BAKERSFIELD, Calif. — A police officer who fatally shot a 73-year-old-man whose family said he had early signs of dementia has been placed on administrative leave, authorities said Tuesday.
Police responded early Monday to a report of a man with a revolver acting strangely, Bakersfield Assistant Police Chief Lyle Martin said.
Francisco Serna was shot after police said he failed to respond to orders to stop approaching and remove his hands from his jacket.
One of the seven officers who responded to the call, Reagan Selman, fired seven shots at Serna, who died at the scene.
Serna was not armed at the time of the shooting and police did not find a gun, Martin said. A police statement said a dark-colored simulated wood crucifix was found on Serna.
‘A tragic incident’
“BDP murdered my father for no reason,” daughter Laura Serna told KERO.
Eight detectives are looking into the shooting, Martin said.
“I cannot tell you enough that this community is affected by Mr. Serna losing his life,” Martin said. “This is a tragic incident for their family, for the community as a whole, and for the police department.”
A woman who answered a phone number listed for Selman’s wife said they didn’t want to comment.
Officers on leave
All seven officers are on leave, Martin said. The people who called the police Monday morning lived across the street from Serna.
A woman told detectives she was dropped off at home about 12:35 a.m. when a man approached her in her driveway and asked about where she lived.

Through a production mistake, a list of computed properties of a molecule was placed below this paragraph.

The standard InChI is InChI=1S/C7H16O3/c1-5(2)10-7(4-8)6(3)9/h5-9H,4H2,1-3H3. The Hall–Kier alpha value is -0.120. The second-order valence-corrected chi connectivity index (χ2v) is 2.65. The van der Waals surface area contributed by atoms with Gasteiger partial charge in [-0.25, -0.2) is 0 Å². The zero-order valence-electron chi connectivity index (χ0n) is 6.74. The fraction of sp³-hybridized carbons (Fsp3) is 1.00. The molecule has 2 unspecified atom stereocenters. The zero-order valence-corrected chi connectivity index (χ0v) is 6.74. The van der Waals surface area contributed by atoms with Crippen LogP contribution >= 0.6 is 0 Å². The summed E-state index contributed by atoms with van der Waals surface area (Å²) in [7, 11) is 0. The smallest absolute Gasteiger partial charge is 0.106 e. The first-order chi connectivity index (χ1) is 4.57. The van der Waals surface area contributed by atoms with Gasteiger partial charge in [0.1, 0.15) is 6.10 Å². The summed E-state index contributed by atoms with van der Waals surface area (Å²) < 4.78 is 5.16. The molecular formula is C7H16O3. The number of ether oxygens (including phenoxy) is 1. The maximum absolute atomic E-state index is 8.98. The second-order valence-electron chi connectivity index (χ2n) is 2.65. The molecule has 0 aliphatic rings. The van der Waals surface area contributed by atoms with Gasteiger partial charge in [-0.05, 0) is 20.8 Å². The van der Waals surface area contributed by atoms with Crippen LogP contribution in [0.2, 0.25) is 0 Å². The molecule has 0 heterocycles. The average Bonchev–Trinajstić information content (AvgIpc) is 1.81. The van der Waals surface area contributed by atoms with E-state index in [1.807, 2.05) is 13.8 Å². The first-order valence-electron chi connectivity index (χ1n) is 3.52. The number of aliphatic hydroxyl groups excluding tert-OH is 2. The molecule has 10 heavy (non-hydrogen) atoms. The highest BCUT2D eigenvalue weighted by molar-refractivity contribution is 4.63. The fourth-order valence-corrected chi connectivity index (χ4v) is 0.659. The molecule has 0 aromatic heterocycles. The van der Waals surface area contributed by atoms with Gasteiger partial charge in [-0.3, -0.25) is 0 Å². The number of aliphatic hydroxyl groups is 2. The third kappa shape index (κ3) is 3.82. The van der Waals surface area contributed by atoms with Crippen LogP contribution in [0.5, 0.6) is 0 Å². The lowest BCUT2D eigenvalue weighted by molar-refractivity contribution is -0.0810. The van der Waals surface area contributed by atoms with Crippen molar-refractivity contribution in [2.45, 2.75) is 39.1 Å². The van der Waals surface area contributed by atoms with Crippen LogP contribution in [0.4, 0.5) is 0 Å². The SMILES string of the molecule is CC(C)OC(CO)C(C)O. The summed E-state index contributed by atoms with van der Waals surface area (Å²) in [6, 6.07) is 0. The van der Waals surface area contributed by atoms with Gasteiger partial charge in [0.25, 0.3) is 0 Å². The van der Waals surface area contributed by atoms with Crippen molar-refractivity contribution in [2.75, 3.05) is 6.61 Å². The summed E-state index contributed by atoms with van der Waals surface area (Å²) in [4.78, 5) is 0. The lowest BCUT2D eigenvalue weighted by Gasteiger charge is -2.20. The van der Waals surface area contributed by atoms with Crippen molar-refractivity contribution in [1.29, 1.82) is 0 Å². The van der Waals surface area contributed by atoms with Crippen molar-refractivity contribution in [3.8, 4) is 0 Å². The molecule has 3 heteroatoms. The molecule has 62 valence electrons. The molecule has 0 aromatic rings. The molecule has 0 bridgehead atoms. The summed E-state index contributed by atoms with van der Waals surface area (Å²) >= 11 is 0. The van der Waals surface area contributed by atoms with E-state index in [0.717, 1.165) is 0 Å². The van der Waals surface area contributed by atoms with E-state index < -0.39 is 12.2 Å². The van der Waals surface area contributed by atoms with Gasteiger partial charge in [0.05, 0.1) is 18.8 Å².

She thought she saw a dark brown or black handle of a gun, went inside and told her husband to call police. He told a 911 operator the man had a revolver.
Police arrived six minutes later and when the woman saw Serna come out of his house, she said, “That’s him,” according to the police statement.
Serna came across the street and Selman, who has been with the department since July 2015, fired as Serna was about 15 to 20 feet from him.
No other officer fired and no lower levels of force were attempted, said Martin, who becomes chief on Wednesday.
Martin said that in the 20 to 30 seconds between the neighbor saying “that’s him” and the first shot, officers were taking cover, giving commands and putting together a plan.
Dispatcher: Serna has dementia
KBAK reported that Serna’s family said he would take short walks around the area near his house when he couldn’t sleep.
Serna’s family said he had early onset dementia and was on medication. The family also claimed that the police department knew Serna had dementia, but Martin said he didn’t know.
However, in an audio recording obtained by KERO, a dispatcher can be heard saying that Serna was “reported as to having dementia.”